Why we do glaze tests


I could have been weeding, hoovering, scrubbing the bath.  So I did some glaze tests and racked the kiln temperature up at inappropriate speed.

Then a waiting game: 1265, 1264, 1263, 1262 … still five hundred and odd at midnight.  I hoicked the pots out at six before a long day out, and only had time to look properly this evening.

All the same glaze:   left, usual stoneware and temperature; centre, usual stoneware and a mere 15º hotter; right, white stoneware, some firing as centre jug, a brighter green, few speckles, and small glassy bubbles I’ve not seen in this glaze before.

1 all same glaze

The scrap tiles hold the little test batches of the blue, lavender and grey glazes.  On the thinly glazed stoneware tiles they have crazed;  the thicker glaze on the porcelain tiles hasn’t.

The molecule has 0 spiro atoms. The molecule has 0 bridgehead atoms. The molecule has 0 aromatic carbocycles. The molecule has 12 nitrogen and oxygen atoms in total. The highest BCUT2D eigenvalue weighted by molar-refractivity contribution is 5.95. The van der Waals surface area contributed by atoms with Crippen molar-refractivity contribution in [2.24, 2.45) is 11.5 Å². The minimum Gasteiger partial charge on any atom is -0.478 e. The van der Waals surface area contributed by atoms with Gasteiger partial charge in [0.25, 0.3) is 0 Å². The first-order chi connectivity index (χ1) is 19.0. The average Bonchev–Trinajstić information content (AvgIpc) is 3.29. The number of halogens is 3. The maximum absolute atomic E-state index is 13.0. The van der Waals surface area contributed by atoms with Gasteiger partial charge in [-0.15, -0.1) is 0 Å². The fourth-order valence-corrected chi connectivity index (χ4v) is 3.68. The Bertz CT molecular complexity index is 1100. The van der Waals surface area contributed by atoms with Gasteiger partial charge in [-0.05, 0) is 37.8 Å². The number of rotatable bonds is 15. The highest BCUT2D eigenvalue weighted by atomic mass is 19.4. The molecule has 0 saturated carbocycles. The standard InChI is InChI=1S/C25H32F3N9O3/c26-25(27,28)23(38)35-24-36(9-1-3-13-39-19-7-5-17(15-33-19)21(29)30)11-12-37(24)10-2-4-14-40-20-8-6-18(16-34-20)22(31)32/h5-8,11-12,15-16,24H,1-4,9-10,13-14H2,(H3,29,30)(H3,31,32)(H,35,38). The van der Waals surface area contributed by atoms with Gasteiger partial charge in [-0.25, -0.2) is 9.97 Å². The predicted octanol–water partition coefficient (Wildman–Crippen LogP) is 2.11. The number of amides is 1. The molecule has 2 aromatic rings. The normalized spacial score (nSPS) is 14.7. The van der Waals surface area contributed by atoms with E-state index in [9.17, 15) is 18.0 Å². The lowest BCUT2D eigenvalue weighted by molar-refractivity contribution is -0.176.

2 crazing

3 not crazing

This is also one of the new glaze test batches.  Again, porcelain versus white stoneware, slightly thicker on stoneware, same firing. Weird little crystals.

4 crystals

The dark glaze is a commercial product, glossy but not too hard; inside, the hot blue gases have coloured the white lining glaze.

5 glossy

6 fumed blue

In an open green vessel, the identical lining glaze is almost pure white and as soft as velvet.

7 plain white

And the eccentricities of rutile seem a little brighter and more orange than usual.

8 rutile


2 responses »

  1. It’s effectively magic, to me, certainly not a science. You puts it in the kiln, and something seemingly random comes out a bit later. Those three jugs are really interesting – I can’t work out which I like best.

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